Explained: What is the significance of Indian govt's first sovereign green bond?
If you would like to participate in India’s sustainable economy, this may be your chance as the country is putting its first sovereign green bond on the radar of domestic asset managers, including state-run insurers and pension funds, as well as foreign investors.
According to a Bloomberg report, India is testing the waters of a sluggish global green bond market with its debut sale this month that aims to raise $2 billion for sustainable projects.
First things first, what are green bonds anyway?
Green bonds are bonds where the issuer, whether any sovereign entity or a corporate house, aims to use the proceeds for projects classified as environmentally sustainable. The bonds issued by a sovereign entity are called sovereign green bonds.
How have green bond sales done over the last several years?
Green bond sales dropped for the first time in a decade last year, as monetary policy tightening hit issuance, and as asset managers came under fire for alleged greenwashing. Companies and governments worldwide raised a total of $863 billion in green, social and sustainability-linked bonds in 2022, a 19% drop from the record $1.1 trillion in 2021, according to data compiled by Bloomberg.
So far this year, at least two governments have tapped the green bond market. Hong Kong sold the equivalent of $5.8 billion of debt across three currencies. Ireland pulled in €35 billion ($37 billion) of orders for a €3.5 billion sale of 20-year bonds.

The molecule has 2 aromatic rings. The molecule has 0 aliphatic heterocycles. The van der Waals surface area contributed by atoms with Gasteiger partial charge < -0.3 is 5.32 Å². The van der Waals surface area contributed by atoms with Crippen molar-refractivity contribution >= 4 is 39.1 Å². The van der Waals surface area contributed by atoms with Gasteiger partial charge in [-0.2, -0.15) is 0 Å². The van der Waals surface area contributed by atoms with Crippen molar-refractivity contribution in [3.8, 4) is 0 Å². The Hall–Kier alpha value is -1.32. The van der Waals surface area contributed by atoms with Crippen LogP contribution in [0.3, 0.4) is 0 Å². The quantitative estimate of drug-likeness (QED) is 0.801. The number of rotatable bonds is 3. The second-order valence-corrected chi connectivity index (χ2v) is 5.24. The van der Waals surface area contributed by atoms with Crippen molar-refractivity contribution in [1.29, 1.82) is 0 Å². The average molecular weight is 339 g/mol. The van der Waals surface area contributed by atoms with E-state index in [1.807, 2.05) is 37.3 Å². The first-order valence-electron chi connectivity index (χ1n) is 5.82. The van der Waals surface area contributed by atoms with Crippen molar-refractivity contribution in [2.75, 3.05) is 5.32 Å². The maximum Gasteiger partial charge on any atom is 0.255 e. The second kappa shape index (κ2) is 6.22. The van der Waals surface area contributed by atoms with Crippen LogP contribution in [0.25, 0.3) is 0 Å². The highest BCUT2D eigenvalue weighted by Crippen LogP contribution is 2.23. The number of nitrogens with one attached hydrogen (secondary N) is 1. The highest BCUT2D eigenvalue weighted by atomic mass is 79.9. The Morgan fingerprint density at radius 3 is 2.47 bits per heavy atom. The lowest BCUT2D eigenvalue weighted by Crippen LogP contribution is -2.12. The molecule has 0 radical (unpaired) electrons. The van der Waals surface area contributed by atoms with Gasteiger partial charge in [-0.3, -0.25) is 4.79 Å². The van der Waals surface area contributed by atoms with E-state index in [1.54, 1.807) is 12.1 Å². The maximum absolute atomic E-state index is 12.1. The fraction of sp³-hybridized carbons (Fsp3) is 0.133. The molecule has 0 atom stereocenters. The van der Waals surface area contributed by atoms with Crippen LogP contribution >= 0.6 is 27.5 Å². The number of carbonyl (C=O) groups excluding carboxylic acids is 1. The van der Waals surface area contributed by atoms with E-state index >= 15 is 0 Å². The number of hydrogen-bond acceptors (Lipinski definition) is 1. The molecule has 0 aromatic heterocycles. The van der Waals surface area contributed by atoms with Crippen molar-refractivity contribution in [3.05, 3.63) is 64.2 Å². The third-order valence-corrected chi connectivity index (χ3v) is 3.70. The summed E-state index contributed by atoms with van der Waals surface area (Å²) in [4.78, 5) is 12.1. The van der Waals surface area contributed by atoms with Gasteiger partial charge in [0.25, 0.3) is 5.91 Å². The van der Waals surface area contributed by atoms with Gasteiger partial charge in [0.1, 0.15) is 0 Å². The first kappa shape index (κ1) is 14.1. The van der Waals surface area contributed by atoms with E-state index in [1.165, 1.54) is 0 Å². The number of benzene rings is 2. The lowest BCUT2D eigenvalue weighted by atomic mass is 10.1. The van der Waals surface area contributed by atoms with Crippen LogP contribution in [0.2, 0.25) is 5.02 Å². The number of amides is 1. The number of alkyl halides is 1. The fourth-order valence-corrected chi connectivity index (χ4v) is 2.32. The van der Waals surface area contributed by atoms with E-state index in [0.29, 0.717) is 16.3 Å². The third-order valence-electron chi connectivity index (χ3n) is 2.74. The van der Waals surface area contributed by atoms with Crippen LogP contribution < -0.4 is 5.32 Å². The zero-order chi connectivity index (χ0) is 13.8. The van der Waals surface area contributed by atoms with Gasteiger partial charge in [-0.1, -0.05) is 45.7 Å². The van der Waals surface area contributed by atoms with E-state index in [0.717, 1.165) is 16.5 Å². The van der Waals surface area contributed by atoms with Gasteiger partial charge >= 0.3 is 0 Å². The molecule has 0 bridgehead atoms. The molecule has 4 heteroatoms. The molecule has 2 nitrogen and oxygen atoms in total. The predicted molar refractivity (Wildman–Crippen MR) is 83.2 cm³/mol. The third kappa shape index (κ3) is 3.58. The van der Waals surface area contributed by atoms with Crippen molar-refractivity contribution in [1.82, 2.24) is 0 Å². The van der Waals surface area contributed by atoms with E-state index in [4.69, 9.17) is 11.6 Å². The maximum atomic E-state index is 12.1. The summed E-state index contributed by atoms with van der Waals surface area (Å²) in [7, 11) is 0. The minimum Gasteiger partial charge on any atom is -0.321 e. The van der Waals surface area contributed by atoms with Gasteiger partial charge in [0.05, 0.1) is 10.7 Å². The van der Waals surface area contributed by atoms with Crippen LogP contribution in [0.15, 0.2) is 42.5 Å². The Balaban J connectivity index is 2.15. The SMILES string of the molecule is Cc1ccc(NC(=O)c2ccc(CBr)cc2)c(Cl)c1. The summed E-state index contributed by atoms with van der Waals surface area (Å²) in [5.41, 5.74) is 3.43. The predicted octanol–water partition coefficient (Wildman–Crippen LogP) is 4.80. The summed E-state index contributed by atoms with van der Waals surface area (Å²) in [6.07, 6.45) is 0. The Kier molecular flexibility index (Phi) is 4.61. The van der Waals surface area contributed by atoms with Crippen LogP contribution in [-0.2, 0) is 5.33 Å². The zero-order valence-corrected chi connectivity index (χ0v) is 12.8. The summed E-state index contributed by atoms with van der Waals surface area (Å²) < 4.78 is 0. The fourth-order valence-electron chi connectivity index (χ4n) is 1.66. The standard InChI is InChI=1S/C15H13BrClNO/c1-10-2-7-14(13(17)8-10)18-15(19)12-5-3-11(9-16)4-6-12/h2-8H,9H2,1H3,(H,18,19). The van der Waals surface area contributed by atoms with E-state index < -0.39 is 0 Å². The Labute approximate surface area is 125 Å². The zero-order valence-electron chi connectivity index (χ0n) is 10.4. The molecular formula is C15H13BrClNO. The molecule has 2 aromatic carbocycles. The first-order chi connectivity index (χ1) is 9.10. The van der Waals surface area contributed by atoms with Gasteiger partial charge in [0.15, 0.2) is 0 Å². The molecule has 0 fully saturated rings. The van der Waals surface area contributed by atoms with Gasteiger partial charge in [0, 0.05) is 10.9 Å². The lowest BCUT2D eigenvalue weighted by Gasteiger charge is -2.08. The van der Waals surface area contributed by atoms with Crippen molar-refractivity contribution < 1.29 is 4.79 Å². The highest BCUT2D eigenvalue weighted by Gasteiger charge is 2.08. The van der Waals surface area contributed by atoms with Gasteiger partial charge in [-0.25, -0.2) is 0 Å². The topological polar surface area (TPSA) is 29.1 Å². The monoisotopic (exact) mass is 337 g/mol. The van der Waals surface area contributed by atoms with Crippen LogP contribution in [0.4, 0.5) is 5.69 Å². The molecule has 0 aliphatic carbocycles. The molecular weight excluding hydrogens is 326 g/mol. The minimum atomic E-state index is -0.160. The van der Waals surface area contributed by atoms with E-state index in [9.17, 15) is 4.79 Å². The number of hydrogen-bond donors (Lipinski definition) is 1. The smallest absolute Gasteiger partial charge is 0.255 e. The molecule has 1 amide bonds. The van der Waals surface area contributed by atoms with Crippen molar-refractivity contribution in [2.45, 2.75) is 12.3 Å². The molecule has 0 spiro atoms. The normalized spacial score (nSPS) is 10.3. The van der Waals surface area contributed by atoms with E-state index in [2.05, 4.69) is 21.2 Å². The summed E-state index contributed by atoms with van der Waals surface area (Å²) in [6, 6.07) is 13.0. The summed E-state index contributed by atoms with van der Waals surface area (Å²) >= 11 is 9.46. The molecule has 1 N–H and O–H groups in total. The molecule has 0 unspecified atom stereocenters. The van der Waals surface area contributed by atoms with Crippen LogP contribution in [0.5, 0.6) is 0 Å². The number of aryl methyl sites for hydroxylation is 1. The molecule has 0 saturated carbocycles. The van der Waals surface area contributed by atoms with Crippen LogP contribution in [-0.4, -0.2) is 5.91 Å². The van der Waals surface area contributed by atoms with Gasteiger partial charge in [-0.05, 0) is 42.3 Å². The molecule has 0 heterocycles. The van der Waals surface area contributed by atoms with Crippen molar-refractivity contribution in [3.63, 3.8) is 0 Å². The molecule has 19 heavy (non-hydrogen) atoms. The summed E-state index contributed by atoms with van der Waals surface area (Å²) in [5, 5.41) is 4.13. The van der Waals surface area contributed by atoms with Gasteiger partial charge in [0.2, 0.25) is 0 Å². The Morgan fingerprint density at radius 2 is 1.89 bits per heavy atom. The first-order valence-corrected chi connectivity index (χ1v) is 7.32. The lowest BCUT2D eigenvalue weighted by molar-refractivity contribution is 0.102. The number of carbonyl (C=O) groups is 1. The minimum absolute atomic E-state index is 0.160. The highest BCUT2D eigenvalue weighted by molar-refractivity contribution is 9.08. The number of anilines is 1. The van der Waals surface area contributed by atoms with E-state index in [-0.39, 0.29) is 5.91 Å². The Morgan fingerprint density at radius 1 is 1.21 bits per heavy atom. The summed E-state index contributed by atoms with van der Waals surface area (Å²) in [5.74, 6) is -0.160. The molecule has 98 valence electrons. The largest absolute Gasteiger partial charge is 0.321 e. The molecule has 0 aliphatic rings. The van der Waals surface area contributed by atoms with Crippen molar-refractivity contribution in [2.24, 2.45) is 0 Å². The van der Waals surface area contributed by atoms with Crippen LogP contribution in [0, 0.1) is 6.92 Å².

How well is India placed in this scenario?
India is putting its first sovereign green bond on the radar of some of its biggest domestic asset managers as well as foreign investors from Japan to the UK to drum up demand, the report said.
Would India’s late arrival to the green bond market be a hindrance to the prospects of such paper?
India may be a latecomer to the green bond market in Asia, but sovereign issuers are still a select club outside Europe. That could burnish the appeal of its sale for foreign investors with a green mandate, despite the exchange rate risks that come with a rupee-denominated bond, the report noted.
How does this tie in with India’s renewable energy goals?
Raising sufficient funding at a low cost will be crucial for meeting the renewable energy goals set by India, which relies on fossil fuels for more that half its energy needs.
But why has India been such a latecomer to the party in the first place?
Indian corporate issuers have not always found it worth the cost and effort to get a green tag on their debt, given the absence of domestic ESG debt funds. The establishment of a clear benchmark with a sovereign bond and the potentially greater investor interest it may bring could change that.
Companies in India have issued more than $26 billion of this debt, mostly for renewable energy projects.
Apart from building renewable energy capacity, where else is the money from green bonds likely to be used?
Besides building out renewable power capacity, money raised from the sale may be used to build infrastructure that boosts its resilience to rising temperatures and extreme weather. Globally, funding for climate adaptation has fallen far short of a 50-50 split with mitigation — which aims to reduce emissions — which was part of the 2015 Paris agreement.
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